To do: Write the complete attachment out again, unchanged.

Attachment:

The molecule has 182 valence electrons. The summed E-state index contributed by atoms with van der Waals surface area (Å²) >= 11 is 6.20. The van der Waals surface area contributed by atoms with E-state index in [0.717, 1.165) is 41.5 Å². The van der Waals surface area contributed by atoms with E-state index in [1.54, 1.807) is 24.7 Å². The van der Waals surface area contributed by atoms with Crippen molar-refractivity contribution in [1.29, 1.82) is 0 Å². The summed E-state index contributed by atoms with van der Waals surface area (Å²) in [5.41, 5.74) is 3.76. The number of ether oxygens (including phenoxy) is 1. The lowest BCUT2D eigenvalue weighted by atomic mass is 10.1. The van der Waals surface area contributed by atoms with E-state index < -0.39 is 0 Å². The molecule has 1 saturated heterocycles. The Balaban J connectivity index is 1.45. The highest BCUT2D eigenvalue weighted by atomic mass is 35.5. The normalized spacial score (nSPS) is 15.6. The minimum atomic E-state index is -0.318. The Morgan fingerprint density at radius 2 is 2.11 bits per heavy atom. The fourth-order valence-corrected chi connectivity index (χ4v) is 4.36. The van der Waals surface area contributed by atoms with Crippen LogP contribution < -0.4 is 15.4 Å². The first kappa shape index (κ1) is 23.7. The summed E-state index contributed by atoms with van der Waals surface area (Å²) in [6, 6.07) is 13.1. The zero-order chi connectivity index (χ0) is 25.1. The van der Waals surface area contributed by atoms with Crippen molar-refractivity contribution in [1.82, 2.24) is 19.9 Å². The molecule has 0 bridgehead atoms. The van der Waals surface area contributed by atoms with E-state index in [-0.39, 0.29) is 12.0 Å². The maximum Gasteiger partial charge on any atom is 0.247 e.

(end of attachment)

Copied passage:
The molecule has 182 valence electrons. The summed E-state index contributed by atoms with van der Waals surface area (Å²) >= 11 is 6.20. The van der Waals surface area contributed by atoms with E-state index in [0.717, 1.165) is 41.5 Å². The van der Waals surface area contributed by atoms with E-state index in [1.54, 1.807) is 24.7 Å². The van der Waals surface area contributed by atoms with Crippen molar-refractivity contribution in [1.29, 1.82) is 0 Å². The summed E-state index contributed by atoms with van der Waals surface area (Å²) in [5.41, 5.74) is 3.76. The number of ether oxygens (including phenoxy) is 1. The lowest BCUT2D eigenvalue weighted by atomic mass is 10.1. The van der Waals surface area contributed by atoms with E-state index < -0.39 is 0 Å². The molecule has 1 saturated heterocycles. The Balaban J connectivity index is 1.45. The highest BCUT2D eigenvalue weighted by atomic mass is 35.5. The normalized spacial score (nSPS) is 15.6. The minimum atomic E-state index is -0.318. The Morgan fingerprint density at radius 2 is 2.11 bits per heavy atom. The fourth-order valence-corrected chi connectivity index (χ4v) is 4.36. The van der Waals surface area contributed by atoms with Crippen LogP contribution < -0.4 is 15.4 Å². The first kappa shape index (κ1) is 23.7. The summed E-state index contributed by atoms with van der Waals surface area (Å²) in [6, 6.07) is 13.1. The zero-order chi connectivity index (χ0) is 25.1. The van der Waals surface area contributed by atoms with Crippen molar-refractivity contribution in [1.82, 2.24) is 19.9 Å². The molecule has 0 bridgehead atoms. The van der Waals surface area contributed by atoms with E-state index in [-0.39, 0.29) is 12.0 Å². The maximum Gasteiger partial charge on any atom is 0.247 e.